Tragedy Prevailed During the ’94 Season


As they are in most years, the champions--Dale Earnhardt, Al Unser Jr., Michael Schumacher, Steve Kinser, John Force and others--were worthy winners, some even record setters, but 1994 will be forever remembered in motor racing for its downside.

The deaths of Neil Bonnett, one of stock car racing’s most beloved personalities, and rookie driver Rodney Orr on the first weekend of qualifying for the Daytona 500 last February set the tone for a long season in which Formula One drivers Ayrton Senna and Roland Ratzenberger and sprint car champion Robbie Stanley died in racing accidents. And that’s not to mention the possibly career-ending head injuries suffered by Ernie Irvan and Page Jones.

Senna’s death, the result of a single-car crash on May 1 during the San Marino Grand Prix in Italy, ended the career of one of racing’s greatest drivers, certainly the finest road racer of his era. The brilliant Brazilian had won three world championships and was expected to win many more before his car shot off the track at 190 m.p.h. and smashed head-on into a guard rail. He was 34.


Formula One never recovered from the shocking loss of its biggest attraction, its most tragic event since Jimmy Clark’s death in 1968.

The Formula One season was almost as confusing as it was tragic.

For years, NASCAR has been accused of keeping Winston Cup races competitive by “throwing a NASCAR yellow flag” at some opportune moment under the guise of “debris on the track” or “track inspection.” The gimmick was to bunch up the cars, bring the leader back to the pack and restore the image of competition.

Formula One took that a step further. Instead of bunching up cars in a single race, FIA tried to artificially establish a season points race between Schumacher and Damon Hill by disqualifying Schumacher in one race, banning him from two more and then disqualifying him after he had won yet another.

And what had Schumacher done? In the first instance, he passed Hill, the pole-sitter, on the pace lap , even though the cars would then come to a dead stop before the race started. For that he drew a black flag--ordering him in for consultation--which he temporarily ignored, which led to the two-race ban. In the second instance, the German driver’s Benetton had a wooden skid block--like a bed slat--beneath the car that was a fraction of an inch too thick.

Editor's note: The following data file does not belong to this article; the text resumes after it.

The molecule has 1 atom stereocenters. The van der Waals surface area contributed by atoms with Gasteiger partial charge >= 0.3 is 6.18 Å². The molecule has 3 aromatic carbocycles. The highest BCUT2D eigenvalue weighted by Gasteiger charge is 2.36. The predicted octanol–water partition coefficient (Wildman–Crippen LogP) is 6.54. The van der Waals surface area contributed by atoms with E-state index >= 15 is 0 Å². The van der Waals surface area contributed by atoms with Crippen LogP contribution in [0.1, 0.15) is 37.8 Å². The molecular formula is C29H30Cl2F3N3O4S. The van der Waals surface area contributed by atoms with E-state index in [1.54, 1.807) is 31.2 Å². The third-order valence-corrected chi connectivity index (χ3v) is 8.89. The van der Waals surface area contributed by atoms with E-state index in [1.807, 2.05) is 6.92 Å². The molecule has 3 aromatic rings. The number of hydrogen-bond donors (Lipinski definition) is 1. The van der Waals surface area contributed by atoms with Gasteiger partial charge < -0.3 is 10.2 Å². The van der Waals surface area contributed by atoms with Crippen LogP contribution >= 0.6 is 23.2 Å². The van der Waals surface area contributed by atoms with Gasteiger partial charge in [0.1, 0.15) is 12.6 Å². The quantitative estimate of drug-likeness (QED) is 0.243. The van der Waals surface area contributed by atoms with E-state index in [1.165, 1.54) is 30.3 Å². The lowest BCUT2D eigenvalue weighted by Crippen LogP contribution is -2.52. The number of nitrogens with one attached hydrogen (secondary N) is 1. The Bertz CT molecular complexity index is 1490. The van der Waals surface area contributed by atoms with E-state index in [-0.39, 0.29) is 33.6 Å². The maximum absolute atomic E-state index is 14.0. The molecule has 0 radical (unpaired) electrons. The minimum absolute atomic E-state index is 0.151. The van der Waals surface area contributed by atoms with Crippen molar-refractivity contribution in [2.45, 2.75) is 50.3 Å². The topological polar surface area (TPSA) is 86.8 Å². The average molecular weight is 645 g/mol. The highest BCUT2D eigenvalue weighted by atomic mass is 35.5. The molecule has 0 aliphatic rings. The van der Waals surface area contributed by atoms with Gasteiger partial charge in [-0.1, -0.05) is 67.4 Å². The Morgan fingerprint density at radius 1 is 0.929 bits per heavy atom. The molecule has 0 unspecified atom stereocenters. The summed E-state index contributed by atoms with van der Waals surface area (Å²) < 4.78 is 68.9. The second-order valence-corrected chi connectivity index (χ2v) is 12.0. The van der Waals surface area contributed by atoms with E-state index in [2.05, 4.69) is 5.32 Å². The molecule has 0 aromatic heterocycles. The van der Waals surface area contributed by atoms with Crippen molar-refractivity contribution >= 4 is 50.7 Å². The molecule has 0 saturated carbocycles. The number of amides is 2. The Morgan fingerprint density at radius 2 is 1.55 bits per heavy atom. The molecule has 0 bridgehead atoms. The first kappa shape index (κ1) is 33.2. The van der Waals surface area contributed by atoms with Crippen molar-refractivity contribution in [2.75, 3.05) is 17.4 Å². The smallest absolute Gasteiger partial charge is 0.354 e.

After all of this, the season that had seemed over because Schumacher had won seven of the first nine races came down to a shootout between him and Hill at the final race in Australia. When they crashed together and neither finished, Schumacher won his first championship by a single point, a fitting end to a bizarre season.

Earnhardt, voted American driver of the year, and Unser were runaway winners of this country’s two most prestigious series, Winston Cup and Indy cars. Earnhardt, whose seventh championship brought him even with the legendary Richard Petty, dedicated his season to Bonnett, his closest friend and hunting partner. Earnhardt collected $3.4 million for the year.


A high point was the running of the Brickyard 400, the first non-Indy car race at the Indianapolis Motor Speedway. More than 300,000 fans watched as the stock car drivers waged one of the most exciting finishes in the speedway’s storied history before youthful Jeff Gordon, an Indiana product, beat Irvan to the checkered flag.

Unser put a victory in the Indy 500 together with seven other triumphs in winning the PPG Cup driver’s championship as Roger Penske-owned cars finished 1-2-3 in five races and the series championship standings. Nigel Mansell, the 1993 champion, did not win a race and at season’s end announced he was returning to his native England and Formula One, whose title he won in 1992.

Kinser, in World of Outlaws sprint cars, and Force, in a drag racing funny car, kept doing what they do best--winning. Kinser claimed his 14th championship by winning 29 main events and, after stunning the racing world with an upset in the International Race of Champions, announced he was leaving sprint cars to race Winston Cup stock cars in 1995.

Force won his fourth National Hot Rod Assn. championship with 10 event victories that pushed him past Don (Snake) Prudhomme as funny car racing’s winningest driver. He also ran 303.95 m.p.h. at Pomona for a funny car record. Prudhomme spiced the year by winning three races plus the Winston Invitational on his retirement tour.

Other champions of note included Scott Pruett in Trans-Am, Steve Millen in the Exxon GTS series, Millen’s brother Rod in Mickey Thompson Grand National trucks, Steve Robertson in Indy Lights, Paul Choiniere in SCCA Pro Rally, David Empringham in Formula Atlantic, Tony Stewart in USAC midgets, Mike Chase in Winston West stock cars and Scott Kalitta and Dale Alderman in drag racing’s top fuel and pro stock classes.